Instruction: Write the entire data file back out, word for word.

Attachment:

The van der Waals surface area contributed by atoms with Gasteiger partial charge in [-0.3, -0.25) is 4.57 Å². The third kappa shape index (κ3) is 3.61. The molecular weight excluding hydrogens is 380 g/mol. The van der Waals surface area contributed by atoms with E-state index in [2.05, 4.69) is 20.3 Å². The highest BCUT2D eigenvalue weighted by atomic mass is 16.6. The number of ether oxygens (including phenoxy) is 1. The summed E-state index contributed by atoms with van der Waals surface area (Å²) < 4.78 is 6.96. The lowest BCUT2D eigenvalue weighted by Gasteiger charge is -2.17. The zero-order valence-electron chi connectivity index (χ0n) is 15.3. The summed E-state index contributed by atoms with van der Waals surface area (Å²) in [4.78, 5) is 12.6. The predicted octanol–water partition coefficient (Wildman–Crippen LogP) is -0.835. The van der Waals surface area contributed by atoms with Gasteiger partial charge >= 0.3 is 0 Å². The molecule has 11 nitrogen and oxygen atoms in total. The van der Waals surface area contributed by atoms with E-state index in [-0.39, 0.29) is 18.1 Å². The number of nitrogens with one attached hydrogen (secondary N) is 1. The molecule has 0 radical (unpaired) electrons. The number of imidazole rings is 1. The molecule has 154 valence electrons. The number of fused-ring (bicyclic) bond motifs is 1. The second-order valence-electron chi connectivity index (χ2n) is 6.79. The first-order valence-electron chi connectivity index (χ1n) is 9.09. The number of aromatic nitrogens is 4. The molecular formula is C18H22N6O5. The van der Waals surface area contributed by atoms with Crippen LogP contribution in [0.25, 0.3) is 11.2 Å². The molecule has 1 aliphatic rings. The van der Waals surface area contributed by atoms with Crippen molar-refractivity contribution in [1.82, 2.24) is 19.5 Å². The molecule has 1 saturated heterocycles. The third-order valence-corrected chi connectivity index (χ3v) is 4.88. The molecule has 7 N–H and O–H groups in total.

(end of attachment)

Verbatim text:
The van der Waals surface area contributed by atoms with Gasteiger partial charge in [-0.3, -0.25) is 4.57 Å². The third kappa shape index (κ3) is 3.61. The molecular weight excluding hydrogens is 380 g/mol. The van der Waals surface area contributed by atoms with E-state index in [2.05, 4.69) is 20.3 Å². The highest BCUT2D eigenvalue weighted by atomic mass is 16.6. The number of ether oxygens (including phenoxy) is 1. The summed E-state index contributed by atoms with van der Waals surface area (Å²) < 4.78 is 6.96. The lowest BCUT2D eigenvalue weighted by Gasteiger charge is -2.17. The zero-order valence-electron chi connectivity index (χ0n) is 15.3. The summed E-state index contributed by atoms with van der Waals surface area (Å²) in [4.78, 5) is 12.6. The predicted octanol–water partition coefficient (Wildman–Crippen LogP) is -0.835. The van der Waals surface area contributed by atoms with Gasteiger partial charge >= 0.3 is 0 Å². The molecule has 11 nitrogen and oxygen atoms in total. The van der Waals surface area contributed by atoms with E-state index in [-0.39, 0.29) is 18.1 Å². The number of nitrogens with one attached hydrogen (secondary N) is 1. The molecule has 0 radical (unpaired) electrons. The number of imidazole rings is 1. The molecule has 154 valence electrons. The number of fused-ring (bicyclic) bond motifs is 1. The second-order valence-electron chi connectivity index (χ2n) is 6.79. The first-order valence-electron chi connectivity index (χ1n) is 9.09. The number of aromatic nitrogens is 4. The molecular formula is C18H22N6O5. The van der Waals surface area contributed by atoms with Crippen LogP contribution in [0.25, 0.3) is 11.2 Å². The molecule has 1 aliphatic rings. The van der Waals surface area contributed by atoms with Crippen molar-refractivity contribution in [1.82, 2.24) is 19.5 Å². The molecule has 1 saturated heterocycles. The third-order valence-corrected chi connectivity index (χ3v) is 4.88. The molecule has 7 N–H and O–H groups in total.